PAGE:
Wales

Sepsis baby death: 'Missed opportunities' to treat Lewys Crawford

Lewys Crawford Image copyright Family photo
Image caption Lewys Crawford died a day after he was taken to A&E

Medics missed several opportunities in the treatment of a three-month-old boy who died of sepsis in hospital, an inquest has heard.

Lewys Crawford died of meningococcal septicaemia at the University Hospital of Wales, Cardiff, in March 2019.

An expert said he should have been given antibiotics "within an hour" but there was a seven-hour delay.

There were "four missed opportunities to render care to Lewys", the inquest was told.

Helen Fardy, consultant paediatrician for 20 years, said Lewys was in the high-risk category for sepsis, according to National Institute for Health and Care Excellence (NICE) guidelines.

He was not given antibiotics for about seven hours despite a nurse suspecting he may have had sepsis when he was brought to A&E on 21 March 2019.

Dr Malcolm Gajraj, another paediatrician who treated Lewys, said he responded "very little" to intensive care treatment.

The inquest heard there were "four missed opportunities to render care to Lewys".

Dr Fardy said: "We felt there had been several missed opportunities to adequately manage Lewys' condition."

Image caption Lewys's parents Aidan Crawford and Kirsty Link want to know why there were delays in treating him for sepsis

The inquest heard Dr Gajraj handed over care of Lewys to Dr Fardy and they were concerned "Lewys was extremely sick".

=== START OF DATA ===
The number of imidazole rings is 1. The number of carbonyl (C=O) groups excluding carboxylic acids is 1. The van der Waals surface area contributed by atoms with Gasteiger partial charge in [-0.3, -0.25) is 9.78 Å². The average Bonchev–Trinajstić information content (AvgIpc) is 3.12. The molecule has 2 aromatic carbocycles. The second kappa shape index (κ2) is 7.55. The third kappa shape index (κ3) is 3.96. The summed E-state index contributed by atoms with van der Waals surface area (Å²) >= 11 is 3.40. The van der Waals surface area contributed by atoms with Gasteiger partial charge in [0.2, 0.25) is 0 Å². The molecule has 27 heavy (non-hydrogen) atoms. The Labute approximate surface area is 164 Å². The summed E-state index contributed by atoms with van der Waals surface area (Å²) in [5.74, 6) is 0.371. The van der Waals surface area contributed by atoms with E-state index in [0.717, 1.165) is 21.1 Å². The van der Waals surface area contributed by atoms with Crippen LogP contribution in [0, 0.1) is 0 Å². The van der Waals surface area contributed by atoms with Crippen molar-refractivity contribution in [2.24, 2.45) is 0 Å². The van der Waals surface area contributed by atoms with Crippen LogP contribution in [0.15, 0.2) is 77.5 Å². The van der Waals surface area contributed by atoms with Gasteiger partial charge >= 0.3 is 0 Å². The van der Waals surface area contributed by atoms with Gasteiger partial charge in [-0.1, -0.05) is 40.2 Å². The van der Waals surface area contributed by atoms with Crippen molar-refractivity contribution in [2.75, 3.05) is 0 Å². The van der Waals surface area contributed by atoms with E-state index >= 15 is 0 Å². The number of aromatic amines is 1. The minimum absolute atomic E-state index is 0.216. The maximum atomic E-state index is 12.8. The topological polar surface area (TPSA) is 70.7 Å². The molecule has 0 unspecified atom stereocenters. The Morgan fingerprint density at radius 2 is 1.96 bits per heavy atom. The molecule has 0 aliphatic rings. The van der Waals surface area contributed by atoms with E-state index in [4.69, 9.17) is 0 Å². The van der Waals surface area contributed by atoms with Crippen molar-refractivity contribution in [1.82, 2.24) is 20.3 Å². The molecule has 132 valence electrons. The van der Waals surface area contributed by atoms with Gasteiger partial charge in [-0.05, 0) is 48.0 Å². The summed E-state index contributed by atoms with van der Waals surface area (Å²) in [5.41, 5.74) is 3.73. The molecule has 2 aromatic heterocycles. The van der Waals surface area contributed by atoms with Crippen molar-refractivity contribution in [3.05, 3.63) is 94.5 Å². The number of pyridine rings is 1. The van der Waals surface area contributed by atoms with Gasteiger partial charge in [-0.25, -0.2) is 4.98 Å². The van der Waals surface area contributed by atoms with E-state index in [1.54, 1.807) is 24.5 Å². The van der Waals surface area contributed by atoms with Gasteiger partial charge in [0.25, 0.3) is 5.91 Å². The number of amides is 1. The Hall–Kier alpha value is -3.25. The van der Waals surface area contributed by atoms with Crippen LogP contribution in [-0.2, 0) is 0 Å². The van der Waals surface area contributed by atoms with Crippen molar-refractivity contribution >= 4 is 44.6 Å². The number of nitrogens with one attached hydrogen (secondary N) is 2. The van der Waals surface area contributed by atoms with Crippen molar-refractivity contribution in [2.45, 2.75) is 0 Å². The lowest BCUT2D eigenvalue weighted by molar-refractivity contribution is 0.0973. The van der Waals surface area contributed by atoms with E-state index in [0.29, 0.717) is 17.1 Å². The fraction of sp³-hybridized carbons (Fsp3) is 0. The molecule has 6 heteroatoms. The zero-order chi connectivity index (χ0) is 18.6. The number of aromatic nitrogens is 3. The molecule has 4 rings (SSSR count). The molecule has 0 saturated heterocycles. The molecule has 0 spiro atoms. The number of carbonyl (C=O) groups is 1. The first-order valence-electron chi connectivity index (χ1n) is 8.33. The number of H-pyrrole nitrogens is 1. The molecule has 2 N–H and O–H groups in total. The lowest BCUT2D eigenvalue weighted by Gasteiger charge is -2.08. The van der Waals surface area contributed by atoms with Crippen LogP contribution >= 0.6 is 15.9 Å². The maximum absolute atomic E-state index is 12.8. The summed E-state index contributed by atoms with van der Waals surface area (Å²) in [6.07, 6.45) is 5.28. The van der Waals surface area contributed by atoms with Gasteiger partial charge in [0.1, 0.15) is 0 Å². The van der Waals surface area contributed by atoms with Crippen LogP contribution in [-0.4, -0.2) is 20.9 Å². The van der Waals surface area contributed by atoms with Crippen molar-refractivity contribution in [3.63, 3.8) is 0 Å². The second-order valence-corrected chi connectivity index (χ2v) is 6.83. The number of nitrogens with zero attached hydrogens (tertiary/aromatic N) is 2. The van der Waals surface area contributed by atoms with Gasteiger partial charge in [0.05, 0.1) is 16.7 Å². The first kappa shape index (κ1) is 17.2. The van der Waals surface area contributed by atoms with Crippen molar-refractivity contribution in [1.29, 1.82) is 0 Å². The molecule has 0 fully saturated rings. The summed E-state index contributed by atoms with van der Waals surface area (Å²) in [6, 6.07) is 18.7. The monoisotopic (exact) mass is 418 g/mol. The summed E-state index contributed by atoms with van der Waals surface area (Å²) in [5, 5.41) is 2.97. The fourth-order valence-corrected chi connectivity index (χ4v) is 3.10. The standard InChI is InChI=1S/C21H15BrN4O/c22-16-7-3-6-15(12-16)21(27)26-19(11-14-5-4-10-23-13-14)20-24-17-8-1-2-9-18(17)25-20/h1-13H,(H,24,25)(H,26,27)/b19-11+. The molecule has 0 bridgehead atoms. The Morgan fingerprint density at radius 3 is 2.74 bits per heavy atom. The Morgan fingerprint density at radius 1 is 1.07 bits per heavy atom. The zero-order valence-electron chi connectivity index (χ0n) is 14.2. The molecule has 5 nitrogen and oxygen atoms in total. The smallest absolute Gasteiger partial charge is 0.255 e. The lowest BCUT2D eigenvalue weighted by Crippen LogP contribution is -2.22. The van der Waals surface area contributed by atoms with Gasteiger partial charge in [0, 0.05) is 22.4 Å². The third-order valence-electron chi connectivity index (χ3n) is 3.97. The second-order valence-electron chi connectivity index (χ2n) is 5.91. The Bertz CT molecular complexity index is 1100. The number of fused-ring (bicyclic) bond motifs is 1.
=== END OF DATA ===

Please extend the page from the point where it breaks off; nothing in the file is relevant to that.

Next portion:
Fluid was leaking into Lewys' abdomen and pushing on his lungs, and he had multi-organ failure.

Dr Fardy said: "We were managing him at a very sick level, but we weren't really making any progress and that was because his inflammatory response was continuing, and in current times there is no way of switching that process off."

Lewys died at 23:10 on 22 March and the cause of death given by Dr Fardy was meningococcal septicaemia.

The inquest heard after Lewys had died there was an "improvement" in people adhering to protocol, but it had "tailed off more recently".

In response, Dr Gajraj said: "If that was the case we would look to address that."

Dr Gajraj said sepsis used to be more common, but because there were fewer cases now, he suspected "awareness is diminishing of it in trainees".

'Delay in treatment'

Coroner Graeme Hughes said there was a seven-hour delay between Lewys' admission to hospital and the administration of antibiotics.

Dr Fardy said when she took over Lewys' care "there appeared to be some concern that there had been some delay in treatment".

She added: "We were aware that the nursing teams had actually escalated the case for investigation at that time."

She said: "We felt that it was important to us to refer the case".

The inquest heard the NICE guidelines would have indicated Lewys be "treated with a degree of urgency".

Dr Fardy said when Lewis was initially assessed by another doctor and he had a temperature of 39C, there was a "missed opportunity" based on NICE criteria.

She said: "I would have been thinking that bacterial infection and possible sepsis should have been at the top of the list."

The inquest continues.

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